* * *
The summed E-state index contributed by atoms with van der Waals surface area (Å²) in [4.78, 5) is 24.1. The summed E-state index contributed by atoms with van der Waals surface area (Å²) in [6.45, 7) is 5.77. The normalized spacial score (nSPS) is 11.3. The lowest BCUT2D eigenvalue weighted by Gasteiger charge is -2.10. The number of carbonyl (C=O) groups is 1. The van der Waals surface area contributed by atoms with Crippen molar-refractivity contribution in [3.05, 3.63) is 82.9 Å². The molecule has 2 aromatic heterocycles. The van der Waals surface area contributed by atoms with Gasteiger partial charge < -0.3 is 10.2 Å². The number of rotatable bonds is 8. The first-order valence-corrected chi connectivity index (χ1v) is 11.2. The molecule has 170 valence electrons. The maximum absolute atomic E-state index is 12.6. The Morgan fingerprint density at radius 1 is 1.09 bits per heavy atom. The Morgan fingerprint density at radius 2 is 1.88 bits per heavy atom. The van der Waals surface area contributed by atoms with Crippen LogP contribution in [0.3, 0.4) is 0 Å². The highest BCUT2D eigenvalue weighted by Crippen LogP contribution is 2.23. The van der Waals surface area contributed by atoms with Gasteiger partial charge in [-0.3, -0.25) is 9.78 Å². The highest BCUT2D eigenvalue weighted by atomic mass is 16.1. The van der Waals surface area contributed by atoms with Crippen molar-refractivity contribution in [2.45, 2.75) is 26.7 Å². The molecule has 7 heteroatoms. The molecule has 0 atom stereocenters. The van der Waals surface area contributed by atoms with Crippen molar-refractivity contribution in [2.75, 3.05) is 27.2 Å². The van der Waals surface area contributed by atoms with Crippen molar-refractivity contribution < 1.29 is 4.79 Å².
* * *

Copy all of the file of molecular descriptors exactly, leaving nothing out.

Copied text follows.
The summed E-state index contributed by atoms with van der Waals surface area (Å²) in [4.78, 5) is 24.1. The summed E-state index contributed by atoms with van der Waals surface area (Å²) in [6.45, 7) is 5.77. The normalized spacial score (nSPS) is 11.3. The lowest BCUT2D eigenvalue weighted by Gasteiger charge is -2.10. The number of carbonyl (C=O) groups is 1. The van der Waals surface area contributed by atoms with Crippen molar-refractivity contribution in [3.05, 3.63) is 82.9 Å². The molecule has 2 aromatic heterocycles. The van der Waals surface area contributed by atoms with Gasteiger partial charge < -0.3 is 10.2 Å². The number of rotatable bonds is 8. The first-order valence-corrected chi connectivity index (χ1v) is 11.2. The molecule has 170 valence electrons. The maximum absolute atomic E-state index is 12.6. The Morgan fingerprint density at radius 1 is 1.09 bits per heavy atom. The Morgan fingerprint density at radius 2 is 1.88 bits per heavy atom. The van der Waals surface area contributed by atoms with Crippen LogP contribution in [0.3, 0.4) is 0 Å². The highest BCUT2D eigenvalue weighted by Crippen LogP contribution is 2.23. The van der Waals surface area contributed by atoms with Gasteiger partial charge in [-0.3, -0.25) is 9.78 Å². The highest BCUT2D eigenvalue weighted by atomic mass is 16.1. The van der Waals surface area contributed by atoms with Crippen molar-refractivity contribution in [2.45, 2.75) is 26.7 Å². The molecule has 7 heteroatoms. The molecule has 0 atom stereocenters. The van der Waals surface area contributed by atoms with Crippen molar-refractivity contribution in [2.75, 3.05) is 27.2 Å². The van der Waals surface area contributed by atoms with Crippen molar-refractivity contribution < 1.29 is 4.79 Å².